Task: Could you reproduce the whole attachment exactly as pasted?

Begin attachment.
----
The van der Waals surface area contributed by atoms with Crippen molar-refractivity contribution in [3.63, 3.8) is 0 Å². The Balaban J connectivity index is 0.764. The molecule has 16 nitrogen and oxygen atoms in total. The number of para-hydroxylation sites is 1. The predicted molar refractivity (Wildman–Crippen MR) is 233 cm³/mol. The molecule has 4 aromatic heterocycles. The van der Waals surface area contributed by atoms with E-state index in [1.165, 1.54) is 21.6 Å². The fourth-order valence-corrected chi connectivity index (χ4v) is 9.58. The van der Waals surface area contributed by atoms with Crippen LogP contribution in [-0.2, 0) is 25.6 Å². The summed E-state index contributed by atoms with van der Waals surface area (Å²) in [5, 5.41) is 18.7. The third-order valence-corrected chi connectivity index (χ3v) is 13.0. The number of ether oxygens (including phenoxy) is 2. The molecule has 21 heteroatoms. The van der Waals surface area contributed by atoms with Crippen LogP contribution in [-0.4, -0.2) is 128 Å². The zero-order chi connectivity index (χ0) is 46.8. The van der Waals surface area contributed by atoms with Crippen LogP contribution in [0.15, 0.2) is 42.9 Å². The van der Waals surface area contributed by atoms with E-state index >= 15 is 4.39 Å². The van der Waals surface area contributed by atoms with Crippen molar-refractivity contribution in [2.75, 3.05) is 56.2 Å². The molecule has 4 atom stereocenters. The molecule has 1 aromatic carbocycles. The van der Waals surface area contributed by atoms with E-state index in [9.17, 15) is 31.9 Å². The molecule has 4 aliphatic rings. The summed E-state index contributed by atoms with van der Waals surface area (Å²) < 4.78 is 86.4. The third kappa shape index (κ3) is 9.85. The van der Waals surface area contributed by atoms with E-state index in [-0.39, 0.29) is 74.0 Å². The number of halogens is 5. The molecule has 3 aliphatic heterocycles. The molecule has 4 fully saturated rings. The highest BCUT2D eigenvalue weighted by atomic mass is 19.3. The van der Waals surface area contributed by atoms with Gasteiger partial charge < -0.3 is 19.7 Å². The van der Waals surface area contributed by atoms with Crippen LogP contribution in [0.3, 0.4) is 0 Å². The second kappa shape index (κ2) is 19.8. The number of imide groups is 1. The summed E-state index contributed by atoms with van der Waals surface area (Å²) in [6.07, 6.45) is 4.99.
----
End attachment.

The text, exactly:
The van der Waals surface area contributed by atoms with Crippen molar-refractivity contribution in [3.63, 3.8) is 0 Å². The Balaban J connectivity index is 0.764. The molecule has 16 nitrogen and oxygen atoms in total. The number of para-hydroxylation sites is 1. The predicted molar refractivity (Wildman–Crippen MR) is 233 cm³/mol. The molecule has 4 aromatic heterocycles. The van der Waals surface area contributed by atoms with E-state index in [1.165, 1.54) is 21.6 Å². The fourth-order valence-corrected chi connectivity index (χ4v) is 9.58. The van der Waals surface area contributed by atoms with Crippen LogP contribution in [-0.2, 0) is 25.6 Å². The summed E-state index contributed by atoms with van der Waals surface area (Å²) in [5, 5.41) is 18.7. The third-order valence-corrected chi connectivity index (χ3v) is 13.0. The number of ether oxygens (including phenoxy) is 2. The molecule has 21 heteroatoms. The van der Waals surface area contributed by atoms with Crippen LogP contribution in [-0.4, -0.2) is 128 Å². The zero-order chi connectivity index (χ0) is 46.8. The van der Waals surface area contributed by atoms with Crippen LogP contribution in [0.15, 0.2) is 42.9 Å². The van der Waals surface area contributed by atoms with E-state index >= 15 is 4.39 Å². The van der Waals surface area contributed by atoms with Crippen molar-refractivity contribution in [2.75, 3.05) is 56.2 Å². The molecule has 4 atom stereocenters. The molecule has 1 aromatic carbocycles. The van der Waals surface area contributed by atoms with E-state index in [9.17, 15) is 31.9 Å². The molecule has 4 aliphatic rings. The summed E-state index contributed by atoms with van der Waals surface area (Å²) < 4.78 is 86.4. The third kappa shape index (κ3) is 9.85. The van der Waals surface area contributed by atoms with E-state index in [-0.39, 0.29) is 74.0 Å². The number of halogens is 5. The molecule has 3 aliphatic heterocycles. The molecule has 4 fully saturated rings. The highest BCUT2D eigenvalue weighted by atomic mass is 19.3. The van der Waals surface area contributed by atoms with Gasteiger partial charge < -0.3 is 19.7 Å². The van der Waals surface area contributed by atoms with Crippen LogP contribution in [0.3, 0.4) is 0 Å². The second kappa shape index (κ2) is 19.8. The number of imide groups is 1. The summed E-state index contributed by atoms with van der Waals surface area (Å²) in [6.07, 6.45) is 4.99.